They say there are two sides to every story.
Nothing surprising there, especially when it comes to relationships, but the fact is there are most likely three: yours, theirs and the truth.
If you listen to the other side of the story, particularly when it’s not your story, your perspective will more than likely change.
This occurred to me soon after receiving an avalanche of email from men who took issue with Alisa Henderson’s assessment of Atlanta’s dating scene and more specifically the difficulty single women like her have finding a suitable mate.
It was Henderson’s opinion that a good man was hard to find, made even more difficult by an imbalance in Atlanta’s male-female ratio. There are 80,000 more single women than men in Atlanta, ages 18-64, one of the largest gaps in the country.
Gary Ellison, though, believes women would fare better if, perhaps, they’d remember the man who brung ’em.
“Most successful women came from a hardworking blue-collar family,” he wrote. “Once they have made it … they’re too good for the hardworking blue-collar man.”
Ellison, a 50-year-old truck driver from Grayson, suggests women look for a man like their blue-collar father.
“He will never let you down,” he said. “That’s the blue-collar pride.”
Although Adrian Thomas agrees being single and serious in metro Atlanta isn’t easy, he said it comes down to a woman’s maturity level or lack thereof.
Thomas describes himself as a fit, 54-year-old divorcee, successful director of Internal Audit at a local telecommunications manufacturing company and “most definitely a good man.”
But he said, “A lot of (women) still need to grow up.”
Roger Brown took Henderson’s assessment personally and said it promoted stereotypes of African-American men as irresponsible and unreliable miscreants. My word. Not his.
“I am a 50-year-old black male,” he wrote. “I work for a federal agency as an information technology professional, am a very proud father of two adult daughters. I attend church regularly and have a very personal relationship with God.”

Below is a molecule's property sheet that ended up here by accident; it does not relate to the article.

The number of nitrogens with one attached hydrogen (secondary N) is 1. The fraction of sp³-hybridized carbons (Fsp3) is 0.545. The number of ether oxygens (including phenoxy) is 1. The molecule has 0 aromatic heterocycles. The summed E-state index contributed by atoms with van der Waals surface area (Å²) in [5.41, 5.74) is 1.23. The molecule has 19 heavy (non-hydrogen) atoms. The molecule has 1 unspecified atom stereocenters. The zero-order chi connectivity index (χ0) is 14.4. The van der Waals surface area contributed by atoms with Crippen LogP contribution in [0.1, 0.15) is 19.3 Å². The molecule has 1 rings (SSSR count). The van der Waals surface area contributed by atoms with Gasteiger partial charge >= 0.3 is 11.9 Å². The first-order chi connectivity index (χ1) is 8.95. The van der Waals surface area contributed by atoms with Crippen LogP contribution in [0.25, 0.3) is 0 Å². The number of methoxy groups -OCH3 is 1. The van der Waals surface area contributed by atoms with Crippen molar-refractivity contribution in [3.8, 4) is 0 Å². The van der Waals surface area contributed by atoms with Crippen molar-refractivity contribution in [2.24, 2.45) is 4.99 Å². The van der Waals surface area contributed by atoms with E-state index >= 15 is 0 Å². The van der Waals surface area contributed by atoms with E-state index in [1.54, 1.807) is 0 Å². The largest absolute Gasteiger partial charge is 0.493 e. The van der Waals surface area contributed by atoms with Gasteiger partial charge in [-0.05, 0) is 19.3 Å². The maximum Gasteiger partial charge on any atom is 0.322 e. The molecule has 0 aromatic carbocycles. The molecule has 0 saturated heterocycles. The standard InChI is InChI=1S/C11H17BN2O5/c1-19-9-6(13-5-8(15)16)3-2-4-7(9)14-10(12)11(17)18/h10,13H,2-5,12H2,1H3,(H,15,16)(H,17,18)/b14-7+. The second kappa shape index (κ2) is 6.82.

Brown said that he has been seeking a committed relationship with a black woman since moving to Atlanta eight years ago but hasn’t found one.
“I’ve experienced the male opposite of what was described,” he wrote.
And it’s not just true for him: Brown said this is true for his black male friends who are also gainfully employed, successful, intelligent and single.
Like Henderson, Brown said that he’s found dates online, gotten hookups from friends, through his church single ministries but nothing.
“I don’t do clubs but will go listen to live music and I enjoy getting together with small groups of close friends,” he wrote. “But in these efforts to meet that right one, I’ve quite frankly met many looking for or asking for what they are not willing to give.”
One woman, Brown said, went as far as to run a background check on him. That was fine but he later found out that her supposed ex-husband was still living at home.
“I’ve numerous examples of some really crazy experiences since moving here but I’m still hopeful and I don’t hold any beliefs that there are no ‘good black women.’”
But like Ellison, he does believe that good black men are often overlooked or rejected because women often have unrealistic expectations, are only interested in how much money men make, or simply believe they don’t need a man.
Something tells me this isn’t something we’re likely to settle any time soon, but I circled back to Leslie Neland, the local relationship expert who suggested ways women could get around the monopoly board.
Neland, author of “Finding Mr. Forever,” says even men can follow the formula she devised for women called the 3 L’s: List. Location. Love.
The list should consist of the most important qualities and attributes that you want your Mrs. Forever to possess. Be specific and list no less than five, but no more than 10. Once you determine the type of woman you’re interested in, be proactive in locating her. If you want a doctor, for instance, attend medical conferences or places where doctors frequent. And just like a woman, a man must love himself first.
What was surprising is what Neland said next. Men are a lot more picky than women.
“They have more to choose from,” she said.
That’s the good news, men. The bad news is your chances for making a bad decision are greater, too.
Because of that, Neland said, men should be selective and know who they are compatible with.
ABOUT THE COLUMNIST
Gracie Bonds Staples is an award-winning journalist who has been writing for daily newspapers since 1979, when she graduated from the University of Southern Mississippi. She joined The Atlanta Journal-Constitution in 2000 after stints at the Fort Worth Star-Telegram, the Sacramento Bee, Raleigh Times and two Mississippi dailies. Staples was recently promoted to Senior Features Enterprise Writer. Look for her columns Thursdays and Saturdays in Living and alternating Sundays in Metro.